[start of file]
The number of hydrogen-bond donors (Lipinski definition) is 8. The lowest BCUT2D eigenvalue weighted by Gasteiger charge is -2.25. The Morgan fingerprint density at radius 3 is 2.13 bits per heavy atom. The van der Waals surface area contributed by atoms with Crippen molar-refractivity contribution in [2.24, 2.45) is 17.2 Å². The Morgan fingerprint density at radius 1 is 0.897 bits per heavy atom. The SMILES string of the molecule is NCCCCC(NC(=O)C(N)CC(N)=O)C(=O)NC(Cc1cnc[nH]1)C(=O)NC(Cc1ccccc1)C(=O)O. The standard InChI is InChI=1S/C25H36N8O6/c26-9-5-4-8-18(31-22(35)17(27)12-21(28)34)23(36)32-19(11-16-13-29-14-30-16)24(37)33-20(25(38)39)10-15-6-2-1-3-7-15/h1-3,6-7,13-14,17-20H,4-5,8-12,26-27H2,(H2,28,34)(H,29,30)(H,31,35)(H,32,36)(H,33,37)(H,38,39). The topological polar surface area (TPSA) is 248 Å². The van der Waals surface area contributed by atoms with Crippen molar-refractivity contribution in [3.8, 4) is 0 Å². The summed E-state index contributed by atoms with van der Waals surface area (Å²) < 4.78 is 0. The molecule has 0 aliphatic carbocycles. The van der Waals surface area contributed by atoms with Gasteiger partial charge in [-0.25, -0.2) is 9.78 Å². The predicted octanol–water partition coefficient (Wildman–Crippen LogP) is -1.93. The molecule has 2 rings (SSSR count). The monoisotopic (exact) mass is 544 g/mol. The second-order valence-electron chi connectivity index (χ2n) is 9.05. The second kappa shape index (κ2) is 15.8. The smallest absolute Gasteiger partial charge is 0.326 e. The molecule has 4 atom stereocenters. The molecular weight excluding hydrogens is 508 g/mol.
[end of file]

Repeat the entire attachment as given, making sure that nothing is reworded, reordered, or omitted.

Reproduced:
The number of hydrogen-bond donors (Lipinski definition) is 8. The lowest BCUT2D eigenvalue weighted by Gasteiger charge is -2.25. The Morgan fingerprint density at radius 3 is 2.13 bits per heavy atom. The van der Waals surface area contributed by atoms with Crippen molar-refractivity contribution in [2.24, 2.45) is 17.2 Å². The Morgan fingerprint density at radius 1 is 0.897 bits per heavy atom. The SMILES string of the molecule is NCCCCC(NC(=O)C(N)CC(N)=O)C(=O)NC(Cc1cnc[nH]1)C(=O)NC(Cc1ccccc1)C(=O)O. The standard InChI is InChI=1S/C25H36N8O6/c26-9-5-4-8-18(31-22(35)17(27)12-21(28)34)23(36)32-19(11-16-13-29-14-30-16)24(37)33-20(25(38)39)10-15-6-2-1-3-7-15/h1-3,6-7,13-14,17-20H,4-5,8-12,26-27H2,(H2,28,34)(H,29,30)(H,31,35)(H,32,36)(H,33,37)(H,38,39). The topological polar surface area (TPSA) is 248 Å². The van der Waals surface area contributed by atoms with Crippen molar-refractivity contribution in [3.8, 4) is 0 Å². The summed E-state index contributed by atoms with van der Waals surface area (Å²) < 4.78 is 0. The molecule has 0 aliphatic carbocycles. The van der Waals surface area contributed by atoms with Gasteiger partial charge in [-0.25, -0.2) is 9.78 Å². The predicted octanol–water partition coefficient (Wildman–Crippen LogP) is -1.93. The molecule has 2 rings (SSSR count). The monoisotopic (exact) mass is 544 g/mol. The second-order valence-electron chi connectivity index (χ2n) is 9.05. The second kappa shape index (κ2) is 15.8. The smallest absolute Gasteiger partial charge is 0.326 e. The molecule has 4 atom stereocenters. The molecular weight excluding hydrogens is 508 g/mol.